When singer Amy Grant released “Tennessee Christmas” in 2016 it’d been years since she recorded a holiday collection. In fact, her platinum-level “A Christmas Album” arrived way back in 1983; her triple-platinum “Home for Christmas” in 1992. “Tennessee Christmas” didn’t achieve platinum, gold, or anything else for that matter. As my brother said at the time, “She never should’ve done it.” He’s right. Amy should’ve released just “I Need a Silent Night” and called it good.
Amy Grant can still pen lyrics (even if her voice isn’t as strong as it used to be). “I Need a Silent Night” asks us to find the true meaning of Christmas in the midst of the inevitable commercial distractions. Instead of “December traffic” and “Christmas rush” and “Shopping and buying and standing forever in line”, Amy asks:
I need a silent night, a holy night
To hear an angel voice through the chaos and the noise
I need a midnight clear, a little peace right here
To end this crazy day with a silent night
As if we’ve been granted Amy’s wish (ha), this season has been remarkably placid. The message of Advent is always “prepare” and that’s what we’re doing. It’s just – unlike most years – we’re not using words like “rush” and “chaos”. We’re experiencing more of a “silent night” instead.
Our Christmas prep never begins until after Thanksgiving (I stand on holiday principles here) but by the following Saturday I was eagerly unpacking the decorations and streaming holiday tunes. More importantly, I also found myself saying “yes” to just about every reason for the season:
- Since we can’t have in-person services our church offered Advent wreaths to build and display in whatever room you “go to church” in at home. We asked for a wreath as soon as they were available.
- A family involved in our local 4-H advertised festive bags of scented pine cones as a fundraiser for their activities. We bought two bags and they delivered them straight to our door. There’s nothing that says “Christmas” like the tiny voice of a five-year-old saying, “Thank you, Mr. Wilson!”
- Our church set up a virtual giving tree where you can pick presents from a list, buy them, and return them to the church for distribution to needy families. I bought six.
- We’ve been baking up a kitchen storm so we decided to put together plates of cookies for our neighbors and deliver them. Front doors were opened cautiously, to which we said, “Well, this may be the only chance we get to see you face-to-face this year. Merry Christmas!”
- We’ll be having drive-in Christmas Eve services this year so our church put out a big bin of ornaments, asking us to decorate them and put them on trees surrounding the parking lot. I grabbed several.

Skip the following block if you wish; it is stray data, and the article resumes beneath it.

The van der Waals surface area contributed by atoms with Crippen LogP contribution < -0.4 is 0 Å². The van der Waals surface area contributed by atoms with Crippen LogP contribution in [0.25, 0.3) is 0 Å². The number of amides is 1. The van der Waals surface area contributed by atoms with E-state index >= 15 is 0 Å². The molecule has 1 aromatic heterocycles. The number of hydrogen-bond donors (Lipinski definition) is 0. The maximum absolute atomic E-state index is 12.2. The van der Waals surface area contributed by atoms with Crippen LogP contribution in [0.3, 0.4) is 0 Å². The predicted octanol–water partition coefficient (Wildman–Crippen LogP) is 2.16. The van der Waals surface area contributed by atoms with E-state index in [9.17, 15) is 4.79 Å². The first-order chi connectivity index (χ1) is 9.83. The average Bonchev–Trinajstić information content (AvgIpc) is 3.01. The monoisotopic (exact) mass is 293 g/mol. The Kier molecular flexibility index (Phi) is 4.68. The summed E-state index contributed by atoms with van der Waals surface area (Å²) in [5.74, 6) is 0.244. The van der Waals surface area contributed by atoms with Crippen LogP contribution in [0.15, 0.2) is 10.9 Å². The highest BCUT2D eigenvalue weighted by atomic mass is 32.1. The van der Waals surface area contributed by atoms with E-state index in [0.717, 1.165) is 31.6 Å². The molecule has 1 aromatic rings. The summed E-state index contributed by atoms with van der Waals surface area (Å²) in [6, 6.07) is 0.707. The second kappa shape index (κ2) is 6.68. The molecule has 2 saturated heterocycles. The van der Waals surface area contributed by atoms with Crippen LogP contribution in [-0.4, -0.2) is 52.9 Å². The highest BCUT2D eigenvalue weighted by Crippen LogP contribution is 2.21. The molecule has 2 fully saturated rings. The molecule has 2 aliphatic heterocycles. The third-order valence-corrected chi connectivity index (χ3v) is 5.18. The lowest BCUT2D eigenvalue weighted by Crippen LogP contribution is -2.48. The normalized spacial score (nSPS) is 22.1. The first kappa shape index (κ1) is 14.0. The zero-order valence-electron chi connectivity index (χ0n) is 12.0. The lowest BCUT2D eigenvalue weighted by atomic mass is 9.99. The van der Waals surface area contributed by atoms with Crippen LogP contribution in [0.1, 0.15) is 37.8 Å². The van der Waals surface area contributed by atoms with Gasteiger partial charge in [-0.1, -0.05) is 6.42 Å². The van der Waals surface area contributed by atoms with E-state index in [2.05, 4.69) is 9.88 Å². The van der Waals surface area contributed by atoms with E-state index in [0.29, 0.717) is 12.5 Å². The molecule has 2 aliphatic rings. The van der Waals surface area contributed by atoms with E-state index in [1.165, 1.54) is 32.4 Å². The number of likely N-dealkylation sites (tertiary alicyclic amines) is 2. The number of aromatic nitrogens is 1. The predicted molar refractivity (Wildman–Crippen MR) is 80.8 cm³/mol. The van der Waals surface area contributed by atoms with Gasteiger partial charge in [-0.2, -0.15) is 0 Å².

- Starbucks moves to Christmas drinks and goodies shortly after Halloween. There’s this unspoken opportunity to “pay it backwards” by taking care of the car behind you in the drive-thru, and then speeding off to remain anonymous. I’ve been doing this for weeks.
- Colorado Springs advertises a Christmas For Kids effort where you’re assigned a needy child’s Christmas list. You buy the gifts, wrap them up, and pass them on to case workers who make sure the kids get them in time for Christmas. I sponsored two.
Most of these Christmastime gestures (and why should they only happen at Christmas, right?) would not find room in our “normal years”. We’d be rushing about trying to find one last gift, throwing up Christmas lights and decorations, and hastily preparing our cards to put in the mail. We’d be wrapping presents ’til well past midnight on Christmas Eve. Yet this year we’re completely organized and ready, including all those meaningful extras I mentioned above.
Let me “wrap” (ha) with one more holiday task we completed earlier than usual: decorating our tree. Christmas trees must’ve been in high demand (or short supply) this year because our local lot only had one left in the 10′-12′ range we prefer. It’s tall and thin (kind of like you see in Whoville in the original “Grinch” movie). It’s so tall our angel at the top seems poised in the heavens, which is wonderfully appropriate this year. She was the only decor on the tree all of last Sunday before we added everything else the following night. So now our tree boasts the usual organized chaos of lights and ornaments. But it’s only the angel I see. She’s watching over us and giving us exactly what we need this year: a silent night, a holy night.
This post is in memory of Marion.